BEAUFORT, SC (WTOC) - The 35th Commandant of the Marine Corps, General James Amos, has been on the job for just more than three weeks. He is making his way around the Marine Corps and on Monday came back to his roots at Marine Corps Air Station Beaufort.
"This is our first visit away from Washington D.C. to come out and talk to marines since I became the Commandant of the Marine Corps," said General Amos. "It's no coincidence having spent a big chunk of my adult life here in Beaufort, it's no coincidence we picked Beaufort."
The Commandant talked with Marines from various units, stressing the importance of remaining successful in Afghanistan, ensuring the Marine Corps can continue to adapt to the changing world and taking care of our veterans and wounded Marines.
"There will be decisions that will be made over the next year and in some cases will be tough ones," said General Amos. "If I can talk with them ahead of time, they have a sense of why and my experience is if you can help a Marine understand why, whether it be a deployment or some type of combat operation, they accept it a lot easier. The other thing is it gives me a chance to get out and go all around the Marine Corps and look everyone in the eye and say we love you, thank you for being Marines."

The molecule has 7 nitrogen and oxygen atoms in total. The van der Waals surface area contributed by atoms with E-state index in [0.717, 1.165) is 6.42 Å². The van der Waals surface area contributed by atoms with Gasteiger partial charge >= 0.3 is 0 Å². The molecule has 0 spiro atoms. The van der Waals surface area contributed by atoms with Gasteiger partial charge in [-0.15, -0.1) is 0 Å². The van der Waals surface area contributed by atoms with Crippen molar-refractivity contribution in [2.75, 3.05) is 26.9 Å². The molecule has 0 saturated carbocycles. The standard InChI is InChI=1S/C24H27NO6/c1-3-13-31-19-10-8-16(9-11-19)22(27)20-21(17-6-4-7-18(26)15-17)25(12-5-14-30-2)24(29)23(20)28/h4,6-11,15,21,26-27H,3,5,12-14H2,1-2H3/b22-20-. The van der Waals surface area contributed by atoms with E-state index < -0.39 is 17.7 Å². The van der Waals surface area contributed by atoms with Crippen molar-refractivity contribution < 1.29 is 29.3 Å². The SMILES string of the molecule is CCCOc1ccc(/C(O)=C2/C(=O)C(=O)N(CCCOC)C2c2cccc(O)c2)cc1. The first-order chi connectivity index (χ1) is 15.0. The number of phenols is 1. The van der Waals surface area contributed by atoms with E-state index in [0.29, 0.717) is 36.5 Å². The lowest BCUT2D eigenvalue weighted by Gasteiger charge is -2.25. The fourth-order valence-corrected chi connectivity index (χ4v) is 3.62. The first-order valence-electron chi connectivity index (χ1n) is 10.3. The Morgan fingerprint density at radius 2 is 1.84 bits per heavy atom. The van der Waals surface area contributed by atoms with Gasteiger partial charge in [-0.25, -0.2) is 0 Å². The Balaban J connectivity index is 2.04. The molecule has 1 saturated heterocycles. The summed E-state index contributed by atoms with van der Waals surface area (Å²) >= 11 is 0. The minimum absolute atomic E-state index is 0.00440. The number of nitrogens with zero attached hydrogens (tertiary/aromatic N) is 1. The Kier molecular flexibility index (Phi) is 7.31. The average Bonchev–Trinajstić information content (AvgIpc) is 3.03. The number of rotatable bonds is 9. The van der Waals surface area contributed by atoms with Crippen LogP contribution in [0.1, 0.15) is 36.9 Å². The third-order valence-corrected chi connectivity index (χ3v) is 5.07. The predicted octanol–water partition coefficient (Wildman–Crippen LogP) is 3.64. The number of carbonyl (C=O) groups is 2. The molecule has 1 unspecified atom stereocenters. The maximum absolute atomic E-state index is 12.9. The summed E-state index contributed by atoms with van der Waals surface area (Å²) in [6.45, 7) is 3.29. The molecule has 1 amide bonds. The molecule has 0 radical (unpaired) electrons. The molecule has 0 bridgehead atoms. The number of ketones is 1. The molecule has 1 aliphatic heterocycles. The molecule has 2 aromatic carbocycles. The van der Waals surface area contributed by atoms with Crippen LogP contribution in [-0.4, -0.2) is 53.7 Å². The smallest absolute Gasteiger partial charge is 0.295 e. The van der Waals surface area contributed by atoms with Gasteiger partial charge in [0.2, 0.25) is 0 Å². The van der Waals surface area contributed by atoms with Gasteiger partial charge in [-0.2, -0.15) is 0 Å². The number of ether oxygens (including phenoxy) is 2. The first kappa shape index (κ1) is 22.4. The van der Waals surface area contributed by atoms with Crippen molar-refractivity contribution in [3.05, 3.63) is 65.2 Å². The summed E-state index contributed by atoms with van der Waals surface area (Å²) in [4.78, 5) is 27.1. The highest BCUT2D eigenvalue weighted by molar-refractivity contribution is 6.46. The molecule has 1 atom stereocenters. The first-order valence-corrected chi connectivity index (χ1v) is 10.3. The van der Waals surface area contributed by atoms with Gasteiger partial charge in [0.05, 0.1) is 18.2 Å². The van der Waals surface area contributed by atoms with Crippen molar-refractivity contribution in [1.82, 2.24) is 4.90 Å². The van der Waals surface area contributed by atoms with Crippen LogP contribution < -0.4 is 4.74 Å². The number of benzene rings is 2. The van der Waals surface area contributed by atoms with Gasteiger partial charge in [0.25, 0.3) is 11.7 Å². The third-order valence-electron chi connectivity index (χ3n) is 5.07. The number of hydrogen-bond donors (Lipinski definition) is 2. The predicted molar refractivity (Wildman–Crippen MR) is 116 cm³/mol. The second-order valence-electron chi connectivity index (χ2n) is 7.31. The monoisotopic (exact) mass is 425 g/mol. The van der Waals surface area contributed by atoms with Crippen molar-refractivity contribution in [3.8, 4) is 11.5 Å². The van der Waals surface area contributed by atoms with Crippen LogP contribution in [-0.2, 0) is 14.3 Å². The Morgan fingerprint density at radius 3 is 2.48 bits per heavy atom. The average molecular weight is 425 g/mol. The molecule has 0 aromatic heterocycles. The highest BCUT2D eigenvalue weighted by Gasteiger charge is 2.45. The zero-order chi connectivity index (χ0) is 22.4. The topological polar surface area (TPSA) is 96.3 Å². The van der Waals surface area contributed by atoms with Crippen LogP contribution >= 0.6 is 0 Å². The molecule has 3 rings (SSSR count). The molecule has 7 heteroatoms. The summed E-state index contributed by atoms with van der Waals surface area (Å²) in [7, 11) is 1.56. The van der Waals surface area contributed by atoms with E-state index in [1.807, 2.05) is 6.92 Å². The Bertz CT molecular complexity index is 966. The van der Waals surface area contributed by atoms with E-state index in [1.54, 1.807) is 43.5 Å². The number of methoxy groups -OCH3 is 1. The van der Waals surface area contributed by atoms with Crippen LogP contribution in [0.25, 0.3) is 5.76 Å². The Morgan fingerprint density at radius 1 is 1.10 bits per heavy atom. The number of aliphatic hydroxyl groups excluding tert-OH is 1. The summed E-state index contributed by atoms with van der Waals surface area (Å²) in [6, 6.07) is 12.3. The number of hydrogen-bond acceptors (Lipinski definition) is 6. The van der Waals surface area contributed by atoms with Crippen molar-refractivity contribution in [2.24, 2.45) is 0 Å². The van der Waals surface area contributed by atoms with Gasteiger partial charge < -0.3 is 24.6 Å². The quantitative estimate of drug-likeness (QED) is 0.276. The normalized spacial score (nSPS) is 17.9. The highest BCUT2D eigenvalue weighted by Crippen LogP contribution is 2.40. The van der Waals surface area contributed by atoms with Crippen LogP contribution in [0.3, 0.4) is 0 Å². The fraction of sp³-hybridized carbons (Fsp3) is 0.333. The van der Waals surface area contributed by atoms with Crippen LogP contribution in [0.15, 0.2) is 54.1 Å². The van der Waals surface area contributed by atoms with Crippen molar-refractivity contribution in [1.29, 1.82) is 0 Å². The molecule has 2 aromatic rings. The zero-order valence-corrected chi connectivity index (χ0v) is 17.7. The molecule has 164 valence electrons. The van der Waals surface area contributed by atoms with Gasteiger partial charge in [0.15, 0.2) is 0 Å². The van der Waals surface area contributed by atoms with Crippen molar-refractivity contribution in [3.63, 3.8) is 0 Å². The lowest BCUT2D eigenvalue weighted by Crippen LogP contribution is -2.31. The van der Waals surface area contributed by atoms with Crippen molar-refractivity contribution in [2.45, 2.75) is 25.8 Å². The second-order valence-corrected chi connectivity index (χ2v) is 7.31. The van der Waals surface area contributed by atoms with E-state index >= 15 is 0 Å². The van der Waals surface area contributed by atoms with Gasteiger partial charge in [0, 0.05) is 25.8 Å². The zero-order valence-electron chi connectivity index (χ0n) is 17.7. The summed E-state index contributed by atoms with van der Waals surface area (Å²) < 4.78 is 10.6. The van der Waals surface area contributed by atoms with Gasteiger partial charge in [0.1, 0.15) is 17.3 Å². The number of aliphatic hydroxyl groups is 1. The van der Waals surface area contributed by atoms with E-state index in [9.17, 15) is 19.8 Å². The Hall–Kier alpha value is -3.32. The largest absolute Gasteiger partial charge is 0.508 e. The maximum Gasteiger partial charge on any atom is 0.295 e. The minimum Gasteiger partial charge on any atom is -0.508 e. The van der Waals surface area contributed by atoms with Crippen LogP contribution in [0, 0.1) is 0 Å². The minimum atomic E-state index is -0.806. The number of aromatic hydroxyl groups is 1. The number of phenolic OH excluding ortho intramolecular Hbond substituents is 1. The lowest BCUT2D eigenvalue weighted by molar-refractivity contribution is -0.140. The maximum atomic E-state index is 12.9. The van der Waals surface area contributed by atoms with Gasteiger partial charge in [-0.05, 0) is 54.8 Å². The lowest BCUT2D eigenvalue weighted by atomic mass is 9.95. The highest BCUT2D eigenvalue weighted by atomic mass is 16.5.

Thsi is something Marines at the air station appreciate.
"It's nice to see pretty much the boss man come down, giving his opinion on things and where he plans to take the Marine Corps over the next four years," said Cpl Trevor Hinkley.
The Commandant says while the budget will be tight, the F-35 Joint Strike Fighter, which will be replacing the F-18 Hornets is important.
"If we don't have the Marine Corps version of the Joint Strike Fighter then our nation is going to have instead of having 22 capital ships that can be sailed around the world to do our nation's bidding with a strike capability, they will have 11," said General Amos.
During his visit, the Commandant also took time out to recognize a number of Marines with challenge coins honoring them for their service to the Marine Corps.